Agreement On The Establishment Of A Free Trade Area Between The Government Of Israel

Posted: December 2, 2020 in Uncategorized

Non-tariff barriers remain in the areas of intellectual property rights, technical standards and regulations, as well as the lack of transparency in government tendering procedures. In addition, tariff and non-tariff barriers continue to affect some of U.S. agricultural exports. As a result, the United States and Israel signed an Agricultural Trade Agreement (ATAP) in 1996 that established a gradual and steady liberalization of access to food and agricultural markets effective December 31, 2001. Negotiations and the implementation of an ATAP successor were completed in 2004. It came into effect on December 31, 2008 and was extended until December 31, 2010 and again until December 31, 2011. In bilateral economic relations, the United States is Israel`s largest trading partner and Israel is the 24th largest trading partner of the United States. With a trade deficit of $8 billion in 2014, total goods imported into the United States amounted to US$23 billion and goods exported to US$15 billion. [6] The main imports and exports between the United States and Israel are precious stones/diamonds, machinery, pharmaceuticals, medical investments and agricultural products. Major U.S. imports from Israel totaled $9.4 billion in 2014 and $4.6 billion in drugs. In 2014, imports of machinery, electrical machinery and optical/medical instruments amounted to approximately $1.5 billion. [7] The Free Trade Agreement between the United States and Israel is a 1985 trade pact between the State of Israel and the United States of America to reduce barriers to trade in certain products.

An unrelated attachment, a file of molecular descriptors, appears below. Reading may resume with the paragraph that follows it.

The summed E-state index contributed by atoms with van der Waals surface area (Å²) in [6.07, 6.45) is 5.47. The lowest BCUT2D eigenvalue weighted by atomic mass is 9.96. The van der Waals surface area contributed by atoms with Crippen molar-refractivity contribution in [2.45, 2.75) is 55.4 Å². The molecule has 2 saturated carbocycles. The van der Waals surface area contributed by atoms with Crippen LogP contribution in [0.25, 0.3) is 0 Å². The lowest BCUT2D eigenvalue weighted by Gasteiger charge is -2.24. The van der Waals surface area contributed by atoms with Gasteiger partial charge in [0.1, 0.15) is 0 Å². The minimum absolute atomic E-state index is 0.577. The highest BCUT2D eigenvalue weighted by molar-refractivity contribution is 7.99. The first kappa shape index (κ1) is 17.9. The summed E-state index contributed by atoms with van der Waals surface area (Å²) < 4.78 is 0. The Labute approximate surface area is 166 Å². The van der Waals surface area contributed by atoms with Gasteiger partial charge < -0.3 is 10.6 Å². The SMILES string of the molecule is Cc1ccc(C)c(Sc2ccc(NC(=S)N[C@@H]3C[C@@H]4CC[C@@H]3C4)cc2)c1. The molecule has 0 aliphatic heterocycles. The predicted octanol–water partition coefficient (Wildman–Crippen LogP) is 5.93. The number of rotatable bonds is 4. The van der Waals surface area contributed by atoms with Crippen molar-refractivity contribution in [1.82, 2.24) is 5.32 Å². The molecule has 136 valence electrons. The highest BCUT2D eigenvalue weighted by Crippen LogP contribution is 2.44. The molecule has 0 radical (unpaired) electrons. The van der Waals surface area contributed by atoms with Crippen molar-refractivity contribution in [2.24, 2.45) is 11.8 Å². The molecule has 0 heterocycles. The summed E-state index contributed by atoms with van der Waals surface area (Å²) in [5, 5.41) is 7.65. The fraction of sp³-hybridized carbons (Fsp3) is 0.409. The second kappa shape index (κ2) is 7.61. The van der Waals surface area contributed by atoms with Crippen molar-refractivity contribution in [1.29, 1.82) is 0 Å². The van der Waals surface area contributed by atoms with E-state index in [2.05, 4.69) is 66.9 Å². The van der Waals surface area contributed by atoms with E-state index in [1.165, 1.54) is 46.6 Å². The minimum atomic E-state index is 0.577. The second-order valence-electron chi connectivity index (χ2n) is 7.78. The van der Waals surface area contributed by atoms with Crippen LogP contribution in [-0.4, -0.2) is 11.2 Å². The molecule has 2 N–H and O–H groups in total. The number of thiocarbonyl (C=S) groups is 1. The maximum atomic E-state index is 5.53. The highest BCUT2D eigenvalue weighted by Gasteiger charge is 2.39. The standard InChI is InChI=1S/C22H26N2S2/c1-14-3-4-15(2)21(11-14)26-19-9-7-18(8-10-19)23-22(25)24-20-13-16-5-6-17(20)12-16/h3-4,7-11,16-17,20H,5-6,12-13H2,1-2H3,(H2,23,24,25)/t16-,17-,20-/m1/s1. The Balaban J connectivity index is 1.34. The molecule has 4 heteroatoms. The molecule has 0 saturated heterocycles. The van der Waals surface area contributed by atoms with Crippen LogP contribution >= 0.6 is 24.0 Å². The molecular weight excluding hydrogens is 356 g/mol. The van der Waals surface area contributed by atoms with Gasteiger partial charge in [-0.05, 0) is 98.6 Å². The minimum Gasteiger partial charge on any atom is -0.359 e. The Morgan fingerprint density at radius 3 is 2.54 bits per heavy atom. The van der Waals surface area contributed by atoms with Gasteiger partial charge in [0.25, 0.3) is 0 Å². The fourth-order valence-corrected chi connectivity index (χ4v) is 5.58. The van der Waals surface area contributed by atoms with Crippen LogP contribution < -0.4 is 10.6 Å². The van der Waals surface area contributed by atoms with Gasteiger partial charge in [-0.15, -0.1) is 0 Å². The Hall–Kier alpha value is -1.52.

The agreement reduces tariffs and, in some cases, removes all tariffs on goods exported from Israel to the United States. [1] The agreement also applies to goods exported from the Gaza Strip and the West Bank. [Clarification needed] At the JC meeting in February 2016, Israel proposed to resume negotiations for a permanent agreement following the current agreement between the United States and Israel on agricultural trade (ATAP). The current ATAP is the second of two temporary ATAPs negotiated by the United States and Israel due to differences of opinion on the interpretation of the free trade agreement after the conclusion of the Uruguay Round. The first ATAP, negotiated in 1996, allowed for limited preferential tariff treatment. In 2004, ATAP gained modest additional access to additional markets for U.S. agricultural products. This ATAP was not to remain in force until December 2008, but the United States and Israel have since renewed the ATAP every year in 2004 to allow the negotiation of a successor agreement.

Israel continues to revise its standards regime to significantly increase the recognition of standards of internationally recognized standards bodies, including U.S. standards. The 2014 Israeli Law facilitated the importation into Israel of a wide range of U.S. products and adopted more than 30 international standards developed by the United States.

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